Self-Driving Cars 2020 and beyond


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In 2020 we’ve seen self-driving cars taking a huge leap forward. It’s time to take a look at where the field is at the moment and what to expect. In October Waymo and Tesla were especially in the news but almost every other player has reminded us of their existence this year as well.

Introduction: Roads Ahead by MIT

New research from MIT “Autonomous Vehicles, Mobility, and Employment Policy: The Roads Ahead,” has indicated that visions of automation in mobility will not be fully realized in the next few years, rather it will take more than a decade. The transition will also not occur suddenly or in isolation. Initially, fully automated driving will be restricted to limited geographic regions and climates. Moreover, automation in cars will emerge within a web of relationships with electrification, connected vehicles, and evolving service models across vehicle types.

Here are some of the key findings from the report:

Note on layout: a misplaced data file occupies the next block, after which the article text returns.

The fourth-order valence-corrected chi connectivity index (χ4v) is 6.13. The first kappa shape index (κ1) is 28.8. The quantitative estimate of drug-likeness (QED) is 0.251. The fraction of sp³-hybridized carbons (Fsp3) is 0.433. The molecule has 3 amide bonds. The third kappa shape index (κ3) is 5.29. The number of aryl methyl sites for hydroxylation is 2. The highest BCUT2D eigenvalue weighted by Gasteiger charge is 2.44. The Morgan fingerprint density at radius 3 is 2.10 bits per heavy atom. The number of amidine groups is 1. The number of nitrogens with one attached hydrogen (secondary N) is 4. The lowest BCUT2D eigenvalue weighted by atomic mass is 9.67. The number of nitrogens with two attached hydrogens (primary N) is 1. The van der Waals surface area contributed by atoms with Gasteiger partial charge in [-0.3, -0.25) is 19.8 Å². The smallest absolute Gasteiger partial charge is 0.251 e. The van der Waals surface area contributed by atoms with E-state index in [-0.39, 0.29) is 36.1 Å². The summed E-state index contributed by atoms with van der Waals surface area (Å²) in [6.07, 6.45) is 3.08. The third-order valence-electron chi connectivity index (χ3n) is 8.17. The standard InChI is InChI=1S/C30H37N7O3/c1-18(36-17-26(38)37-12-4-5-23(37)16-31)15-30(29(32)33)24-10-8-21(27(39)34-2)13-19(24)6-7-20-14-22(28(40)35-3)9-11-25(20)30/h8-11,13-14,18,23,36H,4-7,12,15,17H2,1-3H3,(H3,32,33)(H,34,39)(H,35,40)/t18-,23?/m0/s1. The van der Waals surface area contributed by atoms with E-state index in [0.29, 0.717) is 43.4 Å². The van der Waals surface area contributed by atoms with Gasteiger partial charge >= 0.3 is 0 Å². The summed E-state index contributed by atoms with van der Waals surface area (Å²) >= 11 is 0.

• Widespread deployment of fully automated driving systems with no safety driver onboard will take at least a decade.
  • Winter climates and rural areas will experience longer transitions.
  • Expansion will likely be gradual and will happen region-by-region in specific categories of transportation, resulting in wide variations in availability across the country.
  • AV should be thought of as one element in a mobility mix, and as a potential feeder for public transit rather than a replacement for it.

In the race to launch fully autonomous vehicles on the road there are:

  1. Leaders;
  2. Contenders;
  3. Challengers; and
  4. Those companies I call “bubbling under”.


I’m going to curate the latest developments in 2020 from each category on Medium.


Erkka Niemi, PhD, CTO Unikie


Published 20th November in

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